ABSD (Trust) Update 9th May 2022: Purchasing Property On Trust For Your Child In Singapore
With the introduction of ABSD levied on residential property transfers into living trusts, it is important for individuals keen on purchasing a property and holding it on trust for their minor children to understand how they can qualify for remission of ABSD (Trust), as well as the legal and tax implications of holding the property on trust.
To circumvent the increasing costs of investing in residential properties, some individuals choose to set up trusts to hold residential properties for the benefit of their children.
With the introduction of ABSD levied on residential property transfers into living trusts, it is important to understand how to qualify for remission of ABSD as well as the implications of purchasing a property via a trust.
What is ABSD (Trust)?
Transfers of residential property into a living trust on or after 9 May 2022 will be subject to Additional Buyer’s Stamp Duty (ABSD) of 35%.
A living trust is one created by the settlor during his or her lifetime by executing a trust deed with the transfer of assets to the trustee. When a property is purchased through a trust arrangement, the trustee is responsible for managing the property held in trust for the benefit of the minor beneficiary.
ABSD of 35% is to be payable upfront, at the time of the transfer of residential property into a living trust. So if a property is valued at S$1 million, ABSD of S$350,000 will be payable in addition to buyer’s stamp duty.
How can I qualify for remission of ABSD (Trust)?
A trustee may apply to IRAS for remission of ABSD (Trust) if the following criteria are met:
1. All beneficial owners are identifiable individuals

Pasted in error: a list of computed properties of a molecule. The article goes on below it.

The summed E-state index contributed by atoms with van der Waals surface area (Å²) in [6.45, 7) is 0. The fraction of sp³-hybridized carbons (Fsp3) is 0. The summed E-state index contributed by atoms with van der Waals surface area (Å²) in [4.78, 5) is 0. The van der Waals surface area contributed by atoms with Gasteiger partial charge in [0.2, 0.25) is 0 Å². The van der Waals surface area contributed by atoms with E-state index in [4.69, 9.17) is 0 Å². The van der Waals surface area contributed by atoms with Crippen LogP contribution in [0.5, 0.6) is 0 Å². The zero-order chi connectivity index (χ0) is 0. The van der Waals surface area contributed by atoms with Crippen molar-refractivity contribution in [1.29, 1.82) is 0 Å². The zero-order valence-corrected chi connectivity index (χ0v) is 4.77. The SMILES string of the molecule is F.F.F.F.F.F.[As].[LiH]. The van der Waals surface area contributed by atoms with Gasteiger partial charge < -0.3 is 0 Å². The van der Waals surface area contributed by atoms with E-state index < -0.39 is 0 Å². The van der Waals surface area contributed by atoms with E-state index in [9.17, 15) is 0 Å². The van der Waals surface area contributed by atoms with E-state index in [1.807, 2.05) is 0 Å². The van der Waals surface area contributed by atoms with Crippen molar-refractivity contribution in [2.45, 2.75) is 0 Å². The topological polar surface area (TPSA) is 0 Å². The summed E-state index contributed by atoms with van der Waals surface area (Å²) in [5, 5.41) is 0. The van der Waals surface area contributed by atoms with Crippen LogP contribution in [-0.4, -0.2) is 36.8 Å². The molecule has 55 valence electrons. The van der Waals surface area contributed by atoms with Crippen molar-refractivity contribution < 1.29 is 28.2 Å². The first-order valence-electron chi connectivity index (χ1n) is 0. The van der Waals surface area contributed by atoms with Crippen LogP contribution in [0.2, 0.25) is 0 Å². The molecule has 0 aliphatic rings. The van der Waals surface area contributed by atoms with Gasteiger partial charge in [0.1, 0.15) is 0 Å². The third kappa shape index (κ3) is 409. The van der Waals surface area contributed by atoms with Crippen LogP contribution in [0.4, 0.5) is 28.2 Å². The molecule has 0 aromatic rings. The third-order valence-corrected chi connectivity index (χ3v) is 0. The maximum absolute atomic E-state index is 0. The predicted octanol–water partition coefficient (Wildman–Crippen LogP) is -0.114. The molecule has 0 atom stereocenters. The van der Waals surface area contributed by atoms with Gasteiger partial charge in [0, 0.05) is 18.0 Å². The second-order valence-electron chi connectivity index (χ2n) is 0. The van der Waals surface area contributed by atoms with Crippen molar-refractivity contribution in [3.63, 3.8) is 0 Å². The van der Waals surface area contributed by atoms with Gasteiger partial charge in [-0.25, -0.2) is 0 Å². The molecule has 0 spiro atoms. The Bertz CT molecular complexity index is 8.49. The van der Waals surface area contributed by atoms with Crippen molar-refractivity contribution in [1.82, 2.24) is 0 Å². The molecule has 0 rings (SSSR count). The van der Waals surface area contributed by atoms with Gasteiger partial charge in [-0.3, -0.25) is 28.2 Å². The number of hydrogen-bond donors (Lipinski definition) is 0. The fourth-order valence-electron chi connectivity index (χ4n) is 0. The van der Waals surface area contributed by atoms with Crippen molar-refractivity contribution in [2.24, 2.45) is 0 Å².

Hence, if one of the beneficial owners of the trust property is not identifiable, no remission of ABSD (Trust) will be granted.
2. Beneficial ownership has vested at the time of property transfer into the trust
If the residential property is to be held on trust for a minor whose interest in the property will only be beneficially vested at the age of 21, no remission of ABSD (Trust) will be granted.
3. Under the terms of the trust, the beneficial ownership is not variable, revocable or subject to any subsequent condition.
The minor’s interest in the property should be immediate and must not be made contingent on him or her fulfilling certain conditions, such as graduating from university or turning 21. 
Is there a time limit to claim ABSD remission?
Do note that a claim for remission of the ABSD must be made to IRAS within 6 months after the trust instrument is executed.
Who is not an identifiable individual beneficiary?
Each of the following is not an identifiable individual beneficiary:
- An individual who has not been born on the date of the declaration of trust;
- An individual who is entitled only to the income of the property under the trust;
- An individual whose estate or interest in the property under the trust is a contingent or discretionary interest, or who becomes entitled to an estate or interest in the property only upon revocation of the trust.
As such, the trust should be a fixed trust instead of a discretionary one, with the name of the minor beneficiary expressly stated.
How is the remission of ABSD (Trust) calculated?
The amount to be refunded will be based on the difference between the ABSD (Trust) rate of 35% and the ABSD rate corresponding to the profile of the beneficial owner with the highest applicable ABSD rate.
Thus, in purchasing a first residential property under trust for a minor who is a Singapore citizen, the trustee should, in the ordinary case, be entitled to the full remission of the ABSD (Trust) rate of 35%.
What should the trust instrument contain?
To ensure that the trust is properly structured for the benefit of the child, the following are (non-exhaustive) key terms to consider when drafting a trust instrument:
- The beneficial interest should vest on the child immediately upon the execution of the trust instrument
- It should be a fixed trust instead of a discretionary trust
- The name of the child should be expressly set out in the trust instrument
- All economic benefits arising from the trust property, such as rental income, will accrue exclusively to the child
- Upon turning 21, the child shall have the autonomy over managing the property
It is also important to recognise the legal and tax implications of holding a property on trust before proceeding to make such trust arrangements.
 Paragraph (1B), Article 3 of the First Schedule to the Stamp Duties Act 1929
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